Three poems from Hannah Lowe

The Hitcher

I’ve been enjoying Hannah Lowe’s The Hitcher since it came out from The Rialto and am lucky enough to be able to post three poems from her today. Hannah’s poems are always sharp and interesting on technical grounds, but perhaps most excitingly she plays it from the heart, as well as the head. Speaking about one of her main influences, Philip Levine, Hannah noted “His subject matter attracts me. He has often written about the lives of the industrial poor…He also writes beautifully about his childhood and family. He has such a distinctive voice, rendered so naturally.” Swap ‘he’ for ‘she’ and it’s a pretty neat summary of why I’m such a fan of Hannah.


When my brother put his fist through a window
on New Year’s Eve, no one noticed until a cold draft
cooled our bodies dancing. There was rainbow light
from a disco ball, silver tinsel round the pictures.
My brother held his arm out to us, palm
upturned, a foot high spray of blood.
This was Ilford, Essex, 1993, nearly midnight,
us all smashed on booze and Ecstasy and Danny,
6 foot 5, folding at the knee, a shiny fin of glass
wedged in his wrist. We walked him to
the kitchen, the good arm slung on someone’s neck,
Gary shouting Danny, Darren phoning for
an ambulance, the blood was everywhere. I pressed
a towel across the wound, around
the glass and led him by the hand into the
garden, he stumbled down into the snow,
slurring leave it out and I’m ok  A girl was crying in
the doorway, the music carried on, the bass line
thumping as we stood around my brother, Gary talking
gently saying easy fella,  Darren draining Stella in one
hand and in the other, holding up my brother’s arm,
wet and red, the veins stood out like branches. I thought
that he was dying, out there in the snow and I
got down, I knelt there on the ice
and held my brother, who I never touched, and never told
I loved, and even then I couldn’t say it
so I listened to the incantation easy fella
and my brother’s breathing,
felt him rolling forward, all that weight, Darren
throwing down his can and yelling Danny, don’t you dare
and shaking him. My brother’s face was grey,
his lips were loose and pale and I
was praying. Somewhere in the street, there was
a siren, there was a girl inside who blamed
herself,  there were men with blankets
and a tourniquet, they stopped my brother bleeding,
as the New Year turned, they saved him,
the snow was falling hard, they saved us all.


My friend complains about the foxes screaming
in his garden. Says he’s menaced by the sound,
and sees their snarling faces. I dress and go around
to help him. We listen to the night. His fingers
trace across my scars and smooth the skin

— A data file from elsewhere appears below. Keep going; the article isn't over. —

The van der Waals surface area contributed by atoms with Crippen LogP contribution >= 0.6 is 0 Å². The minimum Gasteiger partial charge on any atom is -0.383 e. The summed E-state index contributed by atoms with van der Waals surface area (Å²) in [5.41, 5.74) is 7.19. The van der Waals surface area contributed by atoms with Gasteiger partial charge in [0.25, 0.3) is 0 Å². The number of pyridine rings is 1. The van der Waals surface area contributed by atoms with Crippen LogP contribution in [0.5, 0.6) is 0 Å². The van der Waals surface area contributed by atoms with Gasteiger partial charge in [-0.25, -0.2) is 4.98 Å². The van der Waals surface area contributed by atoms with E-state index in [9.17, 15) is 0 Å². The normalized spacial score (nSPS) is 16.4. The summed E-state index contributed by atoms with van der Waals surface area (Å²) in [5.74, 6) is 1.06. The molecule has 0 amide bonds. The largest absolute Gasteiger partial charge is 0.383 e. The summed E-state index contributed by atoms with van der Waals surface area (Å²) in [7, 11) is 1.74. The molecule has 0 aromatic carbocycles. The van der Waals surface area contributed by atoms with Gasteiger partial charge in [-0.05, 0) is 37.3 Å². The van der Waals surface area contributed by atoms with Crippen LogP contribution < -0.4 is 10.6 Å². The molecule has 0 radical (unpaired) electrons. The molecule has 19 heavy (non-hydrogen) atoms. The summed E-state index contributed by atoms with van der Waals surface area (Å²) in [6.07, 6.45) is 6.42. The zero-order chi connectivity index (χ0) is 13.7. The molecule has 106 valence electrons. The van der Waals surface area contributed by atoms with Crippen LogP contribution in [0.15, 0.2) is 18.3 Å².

between until I catch his hand under my hand.
My newest bra is hanging on the headboard,
makes a shadow-rabbit on his ceiling.
We mix our noises with the foxes until dawn
when he takes my arm and coaxes me from bed
and down to the back-steps. I’ve been led
out here before. The ivy spills over the walls
in black and green, the sun makes streaks of red
across the sky. The foxes must be sleeping, sated.

The Other Family

The boy blows bubbles at the camera
in a garden of yellow roses,
then the woman, then the boy.
You tumble up from a fake fall,
your jaw meeting the boy’s fist,
his arms flailing wildly,
you unfurling punches
that don’t connect, don’t come close
to that, dancing backwards on your toes
to the kitchen door. This is years ago.
One day you’ll smack his head
so hard, your fist will shake.
But this is years before.
The woman at the sink
in an orange dress, her hands lost
in the suds, watching
the man and boy spar,
the man teaching the boy
how to be a man, the boy
recalling a bubble’s holographic light,
or upstairs, the box room with its
wallpaper of bridges and blue trains
where he woke early to a spot
of sunlight on the skirting board
which made him think of birds
or god until he heard your key click
in the front door. And the woman
downstairs stacking dishes, thinking
of the night she woke in,
watching moonlight sliced across the rug,
the empty space beside her, not knowing
where you are. This is years ago.
The camera has stopped rolling
but we are spinning back, frame
by frame, the boy, the woman,
you – driving in your car,
driving miles, all night, with money
in your pocket, coming home
with what you know.

Buy The Hitcher here, ah go on.

  1. No trackbacks yet.

Leave a Reply

Fill in your details below or click an icon to log in: Logo

You are commenting using your account. Log Out / Change )

Twitter picture

You are commenting using your Twitter account. Log Out / Change )

Facebook photo

You are commenting using your Facebook account. Log Out / Change )

Google+ photo

You are commenting using your Google+ account. Log Out / Change )

Connecting to %s

%d bloggers like this: